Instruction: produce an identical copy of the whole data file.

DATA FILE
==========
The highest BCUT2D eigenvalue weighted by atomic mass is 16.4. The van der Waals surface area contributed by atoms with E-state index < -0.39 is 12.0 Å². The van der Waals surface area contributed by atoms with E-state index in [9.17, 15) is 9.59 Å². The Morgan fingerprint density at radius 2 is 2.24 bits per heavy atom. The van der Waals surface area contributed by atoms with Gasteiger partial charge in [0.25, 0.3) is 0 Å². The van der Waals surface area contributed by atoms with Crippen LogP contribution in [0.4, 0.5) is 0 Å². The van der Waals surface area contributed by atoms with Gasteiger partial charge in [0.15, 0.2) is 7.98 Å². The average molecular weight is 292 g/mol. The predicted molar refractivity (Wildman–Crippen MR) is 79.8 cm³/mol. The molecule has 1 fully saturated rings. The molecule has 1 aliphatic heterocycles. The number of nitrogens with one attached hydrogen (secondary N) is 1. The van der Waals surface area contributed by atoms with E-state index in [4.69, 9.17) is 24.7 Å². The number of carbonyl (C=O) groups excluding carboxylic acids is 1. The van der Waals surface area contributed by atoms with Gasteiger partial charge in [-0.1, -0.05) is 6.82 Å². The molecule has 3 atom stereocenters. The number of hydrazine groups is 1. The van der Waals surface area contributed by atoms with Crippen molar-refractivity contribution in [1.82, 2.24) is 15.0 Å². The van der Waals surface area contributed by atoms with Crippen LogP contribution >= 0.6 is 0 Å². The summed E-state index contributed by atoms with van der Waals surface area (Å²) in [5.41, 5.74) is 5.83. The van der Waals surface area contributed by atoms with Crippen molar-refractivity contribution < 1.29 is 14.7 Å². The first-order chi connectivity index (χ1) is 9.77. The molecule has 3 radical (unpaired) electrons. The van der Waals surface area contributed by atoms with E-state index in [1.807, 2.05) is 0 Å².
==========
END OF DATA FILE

The highest BCUT2D eigenvalue weighted by atomic mass is 16.4. The van der Waals surface area contributed by atoms with E-state index < -0.39 is 12.0 Å². The van der Waals surface area contributed by atoms with E-state index in [9.17, 15) is 9.59 Å². The Morgan fingerprint density at radius 2 is 2.24 bits per heavy atom. The van der Waals surface area contributed by atoms with Gasteiger partial charge in [0.25, 0.3) is 0 Å². The van der Waals surface area contributed by atoms with Crippen LogP contribution in [0.4, 0.5) is 0 Å². The van der Waals surface area contributed by atoms with Gasteiger partial charge in [0.15, 0.2) is 7.98 Å². The average molecular weight is 292 g/mol. The predicted molar refractivity (Wildman–Crippen MR) is 79.8 cm³/mol. The molecule has 1 fully saturated rings. The molecule has 1 aliphatic heterocycles. The number of nitrogens with one attached hydrogen (secondary N) is 1. The van der Waals surface area contributed by atoms with E-state index in [4.69, 9.17) is 24.7 Å². The number of carbonyl (C=O) groups excluding carboxylic acids is 1. The van der Waals surface area contributed by atoms with Gasteiger partial charge in [-0.1, -0.05) is 6.82 Å². The molecule has 3 atom stereocenters. The number of hydrazine groups is 1. The van der Waals surface area contributed by atoms with Crippen molar-refractivity contribution in [1.82, 2.24) is 15.0 Å². The van der Waals surface area contributed by atoms with Crippen LogP contribution >= 0.6 is 0 Å². The summed E-state index contributed by atoms with van der Waals surface area (Å²) in [5.41, 5.74) is 5.83. The van der Waals surface area contributed by atoms with Crippen molar-refractivity contribution < 1.29 is 14.7 Å². The first-order chi connectivity index (χ1) is 9.77. The molecule has 3 radical (unpaired) electrons. The van der Waals surface area contributed by atoms with E-state index in [1.807, 2.05) is 0 Å².